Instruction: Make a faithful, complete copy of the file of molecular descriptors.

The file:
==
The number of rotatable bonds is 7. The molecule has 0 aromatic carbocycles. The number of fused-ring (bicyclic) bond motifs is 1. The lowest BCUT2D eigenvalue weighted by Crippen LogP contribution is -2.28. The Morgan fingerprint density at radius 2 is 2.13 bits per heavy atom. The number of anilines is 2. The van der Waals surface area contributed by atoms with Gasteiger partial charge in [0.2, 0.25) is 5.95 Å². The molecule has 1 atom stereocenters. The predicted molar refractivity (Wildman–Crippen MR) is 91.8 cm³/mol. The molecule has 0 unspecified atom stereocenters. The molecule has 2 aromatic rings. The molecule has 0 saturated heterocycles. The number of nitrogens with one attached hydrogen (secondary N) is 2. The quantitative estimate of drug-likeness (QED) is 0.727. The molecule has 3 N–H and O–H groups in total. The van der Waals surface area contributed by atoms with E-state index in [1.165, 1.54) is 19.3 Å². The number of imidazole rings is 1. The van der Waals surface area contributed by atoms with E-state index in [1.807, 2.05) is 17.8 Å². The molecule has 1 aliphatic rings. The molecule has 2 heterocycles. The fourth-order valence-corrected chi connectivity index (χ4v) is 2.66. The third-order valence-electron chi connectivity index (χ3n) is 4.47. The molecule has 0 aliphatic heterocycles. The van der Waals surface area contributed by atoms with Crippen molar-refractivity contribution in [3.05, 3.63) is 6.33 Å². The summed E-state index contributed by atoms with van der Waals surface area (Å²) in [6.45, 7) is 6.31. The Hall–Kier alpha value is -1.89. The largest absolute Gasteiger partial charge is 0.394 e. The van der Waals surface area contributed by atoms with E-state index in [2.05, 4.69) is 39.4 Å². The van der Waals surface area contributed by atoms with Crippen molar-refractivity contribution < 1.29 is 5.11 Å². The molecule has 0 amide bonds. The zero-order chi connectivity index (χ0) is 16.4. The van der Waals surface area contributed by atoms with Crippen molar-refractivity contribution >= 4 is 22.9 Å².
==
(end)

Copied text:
The number of rotatable bonds is 7. The molecule has 0 aromatic carbocycles. The number of fused-ring (bicyclic) bond motifs is 1. The lowest BCUT2D eigenvalue weighted by Crippen LogP contribution is -2.28. The Morgan fingerprint density at radius 2 is 2.13 bits per heavy atom. The number of anilines is 2. The van der Waals surface area contributed by atoms with Gasteiger partial charge in [0.2, 0.25) is 5.95 Å². The molecule has 1 atom stereocenters. The predicted molar refractivity (Wildman–Crippen MR) is 91.8 cm³/mol. The molecule has 0 unspecified atom stereocenters. The molecule has 2 aromatic rings. The molecule has 0 saturated heterocycles. The number of nitrogens with one attached hydrogen (secondary N) is 2. The quantitative estimate of drug-likeness (QED) is 0.727. The molecule has 3 N–H and O–H groups in total. The van der Waals surface area contributed by atoms with E-state index in [1.165, 1.54) is 19.3 Å². The number of imidazole rings is 1. The van der Waals surface area contributed by atoms with E-state index in [1.807, 2.05) is 17.8 Å². The molecule has 1 aliphatic rings. The molecule has 2 heterocycles. The fourth-order valence-corrected chi connectivity index (χ4v) is 2.66. The third-order valence-electron chi connectivity index (χ3n) is 4.47. The molecule has 0 aliphatic heterocycles. The van der Waals surface area contributed by atoms with Crippen molar-refractivity contribution in [3.05, 3.63) is 6.33 Å². The summed E-state index contributed by atoms with van der Waals surface area (Å²) in [6.45, 7) is 6.31. The Hall–Kier alpha value is -1.89. The largest absolute Gasteiger partial charge is 0.394 e. The van der Waals surface area contributed by atoms with E-state index in [2.05, 4.69) is 39.4 Å². The van der Waals surface area contributed by atoms with Crippen molar-refractivity contribution < 1.29 is 5.11 Å². The molecule has 0 amide bonds. The zero-order chi connectivity index (χ0) is 16.4. The van der Waals surface area contributed by atoms with Crippen molar-refractivity contribution >= 4 is 22.9 Å².